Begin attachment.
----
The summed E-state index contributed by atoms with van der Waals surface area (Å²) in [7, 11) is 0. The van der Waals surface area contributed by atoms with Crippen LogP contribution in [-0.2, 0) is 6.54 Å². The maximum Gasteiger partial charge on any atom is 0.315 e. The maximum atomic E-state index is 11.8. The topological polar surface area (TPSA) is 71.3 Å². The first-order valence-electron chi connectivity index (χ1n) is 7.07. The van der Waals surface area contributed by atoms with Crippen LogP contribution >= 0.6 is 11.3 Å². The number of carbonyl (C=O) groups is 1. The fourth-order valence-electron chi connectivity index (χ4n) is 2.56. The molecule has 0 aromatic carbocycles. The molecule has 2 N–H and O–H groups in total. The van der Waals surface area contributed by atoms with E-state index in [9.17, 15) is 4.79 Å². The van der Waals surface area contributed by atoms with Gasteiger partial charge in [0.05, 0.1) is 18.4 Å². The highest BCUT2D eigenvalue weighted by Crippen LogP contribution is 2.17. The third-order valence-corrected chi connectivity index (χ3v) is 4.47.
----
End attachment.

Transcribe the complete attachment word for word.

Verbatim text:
The summed E-state index contributed by atoms with van der Waals surface area (Å²) in [7, 11) is 0. The van der Waals surface area contributed by atoms with Crippen LogP contribution in [-0.2, 0) is 6.54 Å². The maximum Gasteiger partial charge on any atom is 0.315 e. The maximum atomic E-state index is 11.8. The topological polar surface area (TPSA) is 71.3 Å². The first-order valence-electron chi connectivity index (χ1n) is 7.07. The van der Waals surface area contributed by atoms with Crippen LogP contribution >= 0.6 is 11.3 Å². The number of carbonyl (C=O) groups is 1. The fourth-order valence-electron chi connectivity index (χ4n) is 2.56. The molecule has 0 aromatic carbocycles. The molecule has 2 N–H and O–H groups in total. The van der Waals surface area contributed by atoms with E-state index in [9.17, 15) is 4.79 Å². The van der Waals surface area contributed by atoms with Gasteiger partial charge in [0.05, 0.1) is 18.4 Å². The highest BCUT2D eigenvalue weighted by Crippen LogP contribution is 2.17. The third-order valence-corrected chi connectivity index (χ3v) is 4.47.